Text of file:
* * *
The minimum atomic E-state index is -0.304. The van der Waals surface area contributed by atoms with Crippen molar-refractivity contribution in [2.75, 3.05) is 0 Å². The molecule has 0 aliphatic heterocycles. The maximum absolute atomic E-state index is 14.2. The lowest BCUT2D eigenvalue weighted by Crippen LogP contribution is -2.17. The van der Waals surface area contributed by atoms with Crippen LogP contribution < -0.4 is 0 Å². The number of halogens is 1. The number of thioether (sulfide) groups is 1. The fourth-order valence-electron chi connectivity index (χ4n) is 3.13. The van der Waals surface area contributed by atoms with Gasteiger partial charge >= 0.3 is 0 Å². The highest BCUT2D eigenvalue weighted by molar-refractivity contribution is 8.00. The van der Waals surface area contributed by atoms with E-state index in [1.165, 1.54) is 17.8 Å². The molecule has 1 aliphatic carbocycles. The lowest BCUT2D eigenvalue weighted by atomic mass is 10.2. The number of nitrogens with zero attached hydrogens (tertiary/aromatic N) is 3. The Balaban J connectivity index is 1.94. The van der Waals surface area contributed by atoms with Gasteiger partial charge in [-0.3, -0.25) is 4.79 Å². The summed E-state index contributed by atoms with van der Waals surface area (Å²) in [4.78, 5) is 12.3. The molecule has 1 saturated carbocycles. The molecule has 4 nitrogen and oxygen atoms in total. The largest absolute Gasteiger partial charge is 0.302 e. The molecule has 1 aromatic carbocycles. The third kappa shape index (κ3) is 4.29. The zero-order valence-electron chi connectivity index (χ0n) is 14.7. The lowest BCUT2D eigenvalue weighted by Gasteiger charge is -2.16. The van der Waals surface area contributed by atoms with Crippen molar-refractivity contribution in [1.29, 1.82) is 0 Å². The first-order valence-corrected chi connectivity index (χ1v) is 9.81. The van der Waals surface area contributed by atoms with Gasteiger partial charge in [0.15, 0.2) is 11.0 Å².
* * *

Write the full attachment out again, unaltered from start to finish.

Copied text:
The minimum atomic E-state index is -0.304. The van der Waals surface area contributed by atoms with Crippen molar-refractivity contribution in [2.75, 3.05) is 0 Å². The molecule has 0 aliphatic heterocycles. The maximum absolute atomic E-state index is 14.2. The lowest BCUT2D eigenvalue weighted by Crippen LogP contribution is -2.17. The van der Waals surface area contributed by atoms with Crippen LogP contribution < -0.4 is 0 Å². The number of halogens is 1. The number of thioether (sulfide) groups is 1. The fourth-order valence-electron chi connectivity index (χ4n) is 3.13. The van der Waals surface area contributed by atoms with Gasteiger partial charge >= 0.3 is 0 Å². The highest BCUT2D eigenvalue weighted by molar-refractivity contribution is 8.00. The van der Waals surface area contributed by atoms with E-state index in [1.165, 1.54) is 17.8 Å². The molecule has 1 aliphatic carbocycles. The lowest BCUT2D eigenvalue weighted by atomic mass is 10.2. The number of nitrogens with zero attached hydrogens (tertiary/aromatic N) is 3. The Balaban J connectivity index is 1.94. The van der Waals surface area contributed by atoms with Gasteiger partial charge in [-0.3, -0.25) is 4.79 Å². The summed E-state index contributed by atoms with van der Waals surface area (Å²) in [4.78, 5) is 12.3. The molecule has 1 saturated carbocycles. The molecule has 4 nitrogen and oxygen atoms in total. The largest absolute Gasteiger partial charge is 0.302 e. The molecule has 1 aromatic carbocycles. The third kappa shape index (κ3) is 4.29. The zero-order valence-electron chi connectivity index (χ0n) is 14.7. The lowest BCUT2D eigenvalue weighted by Gasteiger charge is -2.16. The van der Waals surface area contributed by atoms with Crippen molar-refractivity contribution in [1.29, 1.82) is 0 Å². The first-order valence-corrected chi connectivity index (χ1v) is 9.81. The van der Waals surface area contributed by atoms with Gasteiger partial charge in [0.15, 0.2) is 11.0 Å².